Workplace Rights

Weekly (8/30/21)

Topic of the Week  Whistleblowing and Retaliation

If you have information about your employer violating laws and regulations, or causing danger to public health and safety, you may feel obligated to report it. If you do so, you may be considered a whistleblower. There are many state and federal laws in place that protect whistleblowers from retaliation by their employers. Retaliation is when an employer takes adverse action against an employee for engaging in a protected activity, like whistleblowing. Retaliation may also include prohibiting or discouraging employees from engaging in protected activity. Oftentimes this adverse action deters others from exercising their right to report illegal happenings. 

1. Who is protected by whistleblower and retaliation laws?

Whistleblower and antiretaliation laws protect all employees who report illegal conduct of any employer, employment agency or labor organization. This includes applicants, current employees and former employees. These laws also protect employees regardless of their citizenship or work authorization status. Additionally, an employer cannot refuse to hire an applicant because they filed a retaliation complaint against their former employer. 

2. Can an employee go too far? Is some conduct not protected activity?

Yes. If you get into an argument with a supervisor about what is or is not legal on the job and you punch the supervisor, you are not protected from being fired.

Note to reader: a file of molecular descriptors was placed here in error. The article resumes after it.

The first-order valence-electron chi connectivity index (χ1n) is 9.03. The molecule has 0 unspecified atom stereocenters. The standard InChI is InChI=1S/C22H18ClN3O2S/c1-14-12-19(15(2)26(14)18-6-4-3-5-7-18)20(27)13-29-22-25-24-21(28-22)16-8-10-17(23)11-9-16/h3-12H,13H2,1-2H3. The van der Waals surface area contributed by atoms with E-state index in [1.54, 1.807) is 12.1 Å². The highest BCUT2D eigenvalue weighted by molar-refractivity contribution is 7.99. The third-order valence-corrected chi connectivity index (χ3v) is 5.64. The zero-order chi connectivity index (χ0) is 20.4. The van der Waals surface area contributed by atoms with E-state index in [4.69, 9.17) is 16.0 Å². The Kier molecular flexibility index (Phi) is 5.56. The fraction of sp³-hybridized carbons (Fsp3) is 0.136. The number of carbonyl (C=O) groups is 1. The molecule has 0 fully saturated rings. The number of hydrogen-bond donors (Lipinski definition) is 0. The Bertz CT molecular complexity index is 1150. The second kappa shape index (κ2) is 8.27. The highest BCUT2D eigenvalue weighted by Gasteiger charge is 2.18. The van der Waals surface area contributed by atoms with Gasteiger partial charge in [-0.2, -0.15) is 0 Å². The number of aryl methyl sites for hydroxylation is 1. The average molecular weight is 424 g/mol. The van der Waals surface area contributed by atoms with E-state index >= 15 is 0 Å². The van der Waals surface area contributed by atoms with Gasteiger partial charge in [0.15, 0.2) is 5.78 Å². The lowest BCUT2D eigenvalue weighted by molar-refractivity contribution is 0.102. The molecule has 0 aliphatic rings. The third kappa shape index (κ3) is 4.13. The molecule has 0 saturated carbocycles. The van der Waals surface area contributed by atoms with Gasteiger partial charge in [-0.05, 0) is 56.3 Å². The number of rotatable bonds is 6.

Courts have recognized that protected activity may be associated with "impulsive behavior." Employees cannot be disciplined for protected activity so long as it is lawful and the character of the conduct is not indefensible in its context. If the employee's behavior oversteps the defensible bounds of conduct, the employee can lose the protections of the law. So, it's important to keep your cool.

3. How do I prove that the protected activity caused an adverse or retaliatory action?

Causation can be proved either by direct evidence or by an inference.

Direct evidence is evidence that the employer was angered by the protected activity. If the employer announces that whoever calls the government will be fired, or warns employees against reporting violations, that is direct evidence of retaliation.

A worker may have a strong case even without any direct evidence. For example, if your boss runs into the office yelling about an anonymous employee that reported a violation of the law and that employee announces that they made the call and is fired on the spot, the timing and personal animus make the retaliation clear. 

Thought of the Week

"Whistleblowing is important for businesses because it’s a regulatory requirement: you have a legal obligation to implement whistleblower channels and to protect whistleblowers when they raise a report of fraud, corruption, or other misconduct."

–Matt Kelly | Gan Integrity

Weekly Comic by Jerry King

Weekly Comic by Jerry King

Blog of the Week

Top Five News Headlines

    List of the Week

    from Gan Integrity

    Benefits of Whistleblowing

    1. It's ethical
    2. It protects both the company and employees
    3. It minimizes risks and associated costs
    4. It prevents wrongdoing
    5. It encourages better communication and trust


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